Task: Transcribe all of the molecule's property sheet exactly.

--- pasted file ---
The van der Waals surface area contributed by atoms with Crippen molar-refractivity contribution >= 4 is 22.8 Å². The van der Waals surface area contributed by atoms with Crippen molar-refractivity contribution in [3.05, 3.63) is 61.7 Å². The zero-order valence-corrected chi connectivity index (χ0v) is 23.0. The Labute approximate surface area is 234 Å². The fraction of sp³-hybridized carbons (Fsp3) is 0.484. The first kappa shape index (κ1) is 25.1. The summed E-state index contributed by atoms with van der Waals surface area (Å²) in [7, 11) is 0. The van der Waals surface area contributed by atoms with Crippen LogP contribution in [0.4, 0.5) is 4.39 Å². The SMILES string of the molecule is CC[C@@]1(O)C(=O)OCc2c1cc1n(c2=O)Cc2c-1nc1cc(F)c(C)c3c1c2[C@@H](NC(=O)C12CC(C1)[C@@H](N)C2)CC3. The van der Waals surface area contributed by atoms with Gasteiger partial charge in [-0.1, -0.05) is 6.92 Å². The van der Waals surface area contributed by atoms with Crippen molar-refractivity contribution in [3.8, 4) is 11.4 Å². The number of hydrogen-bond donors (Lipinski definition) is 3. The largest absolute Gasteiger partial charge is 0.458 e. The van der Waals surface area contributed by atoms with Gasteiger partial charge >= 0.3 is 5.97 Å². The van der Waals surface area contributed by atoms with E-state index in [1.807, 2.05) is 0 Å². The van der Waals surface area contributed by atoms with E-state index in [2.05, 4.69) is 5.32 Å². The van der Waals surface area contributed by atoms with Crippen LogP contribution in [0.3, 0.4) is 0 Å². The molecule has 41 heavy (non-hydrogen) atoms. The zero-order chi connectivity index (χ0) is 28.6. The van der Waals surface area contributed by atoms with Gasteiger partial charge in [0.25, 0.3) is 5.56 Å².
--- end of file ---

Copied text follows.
The van der Waals surface area contributed by atoms with Crippen molar-refractivity contribution >= 4 is 22.8 Å². The van der Waals surface area contributed by atoms with Crippen molar-refractivity contribution in [3.05, 3.63) is 61.7 Å². The zero-order valence-corrected chi connectivity index (χ0v) is 23.0. The Labute approximate surface area is 234 Å². The fraction of sp³-hybridized carbons (Fsp3) is 0.484. The first kappa shape index (κ1) is 25.1. The summed E-state index contributed by atoms with van der Waals surface area (Å²) in [7, 11) is 0. The van der Waals surface area contributed by atoms with Crippen LogP contribution in [0.4, 0.5) is 4.39 Å². The SMILES string of the molecule is CC[C@@]1(O)C(=O)OCc2c1cc1n(c2=O)Cc2c-1nc1cc(F)c(C)c3c1c2[C@@H](NC(=O)C12CC(C1)[C@@H](N)C2)CC3. The van der Waals surface area contributed by atoms with Gasteiger partial charge in [-0.1, -0.05) is 6.92 Å². The van der Waals surface area contributed by atoms with Crippen molar-refractivity contribution in [3.8, 4) is 11.4 Å². The number of hydrogen-bond donors (Lipinski definition) is 3. The largest absolute Gasteiger partial charge is 0.458 e. The van der Waals surface area contributed by atoms with Gasteiger partial charge >= 0.3 is 5.97 Å². The van der Waals surface area contributed by atoms with E-state index in [1.807, 2.05) is 0 Å². The van der Waals surface area contributed by atoms with E-state index in [2.05, 4.69) is 5.32 Å². The van der Waals surface area contributed by atoms with Crippen LogP contribution in [0.3, 0.4) is 0 Å². The molecule has 41 heavy (non-hydrogen) atoms. The zero-order chi connectivity index (χ0) is 28.6. The van der Waals surface area contributed by atoms with Gasteiger partial charge in [0.25, 0.3) is 5.56 Å².